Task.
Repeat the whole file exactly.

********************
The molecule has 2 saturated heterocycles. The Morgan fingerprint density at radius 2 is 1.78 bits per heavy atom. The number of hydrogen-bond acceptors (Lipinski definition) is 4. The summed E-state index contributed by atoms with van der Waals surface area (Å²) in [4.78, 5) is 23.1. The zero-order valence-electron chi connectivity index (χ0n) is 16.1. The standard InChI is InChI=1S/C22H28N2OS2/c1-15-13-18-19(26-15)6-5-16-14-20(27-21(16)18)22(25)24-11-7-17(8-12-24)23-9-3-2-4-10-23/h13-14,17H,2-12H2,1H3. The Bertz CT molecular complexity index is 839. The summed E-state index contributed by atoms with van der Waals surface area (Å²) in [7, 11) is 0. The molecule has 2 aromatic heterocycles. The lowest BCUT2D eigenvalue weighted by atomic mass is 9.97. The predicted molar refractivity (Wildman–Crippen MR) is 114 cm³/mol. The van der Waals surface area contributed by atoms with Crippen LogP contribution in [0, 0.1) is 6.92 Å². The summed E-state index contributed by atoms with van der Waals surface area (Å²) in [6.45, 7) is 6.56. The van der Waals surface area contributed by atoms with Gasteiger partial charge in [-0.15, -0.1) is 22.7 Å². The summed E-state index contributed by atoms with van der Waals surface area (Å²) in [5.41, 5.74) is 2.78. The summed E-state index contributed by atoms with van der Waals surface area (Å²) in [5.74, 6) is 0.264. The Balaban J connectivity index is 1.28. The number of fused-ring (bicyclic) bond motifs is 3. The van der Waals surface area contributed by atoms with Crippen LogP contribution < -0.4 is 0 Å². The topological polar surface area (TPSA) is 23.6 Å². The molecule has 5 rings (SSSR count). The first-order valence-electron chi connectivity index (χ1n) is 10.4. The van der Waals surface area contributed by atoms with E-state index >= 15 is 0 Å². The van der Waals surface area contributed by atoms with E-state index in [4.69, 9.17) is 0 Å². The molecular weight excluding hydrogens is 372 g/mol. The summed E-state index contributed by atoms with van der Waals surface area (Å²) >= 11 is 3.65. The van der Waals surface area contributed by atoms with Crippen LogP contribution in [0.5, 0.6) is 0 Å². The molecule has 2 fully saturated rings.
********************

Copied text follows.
The molecule has 2 saturated heterocycles. The Morgan fingerprint density at radius 2 is 1.78 bits per heavy atom. The number of hydrogen-bond acceptors (Lipinski definition) is 4. The summed E-state index contributed by atoms with van der Waals surface area (Å²) in [4.78, 5) is 23.1. The zero-order valence-electron chi connectivity index (χ0n) is 16.1. The standard InChI is InChI=1S/C22H28N2OS2/c1-15-13-18-19(26-15)6-5-16-14-20(27-21(16)18)22(25)24-11-7-17(8-12-24)23-9-3-2-4-10-23/h13-14,17H,2-12H2,1H3. The Bertz CT molecular complexity index is 839. The summed E-state index contributed by atoms with van der Waals surface area (Å²) in [7, 11) is 0. The molecule has 2 aromatic heterocycles. The lowest BCUT2D eigenvalue weighted by atomic mass is 9.97. The predicted molar refractivity (Wildman–Crippen MR) is 114 cm³/mol. The van der Waals surface area contributed by atoms with Crippen LogP contribution in [0, 0.1) is 6.92 Å². The summed E-state index contributed by atoms with van der Waals surface area (Å²) in [6.45, 7) is 6.56. The van der Waals surface area contributed by atoms with Gasteiger partial charge in [-0.15, -0.1) is 22.7 Å². The summed E-state index contributed by atoms with van der Waals surface area (Å²) in [5.41, 5.74) is 2.78. The summed E-state index contributed by atoms with van der Waals surface area (Å²) in [5.74, 6) is 0.264. The Balaban J connectivity index is 1.28. The number of fused-ring (bicyclic) bond motifs is 3. The van der Waals surface area contributed by atoms with Crippen LogP contribution < -0.4 is 0 Å². The topological polar surface area (TPSA) is 23.6 Å². The molecule has 5 rings (SSSR count). The first-order valence-electron chi connectivity index (χ1n) is 10.4. The van der Waals surface area contributed by atoms with E-state index >= 15 is 0 Å². The van der Waals surface area contributed by atoms with E-state index in [4.69, 9.17) is 0 Å². The molecular weight excluding hydrogens is 372 g/mol. The summed E-state index contributed by atoms with van der Waals surface area (Å²) >= 11 is 3.65. The van der Waals surface area contributed by atoms with Crippen LogP contribution in [0.5, 0.6) is 0 Å². The molecule has 2 fully saturated rings.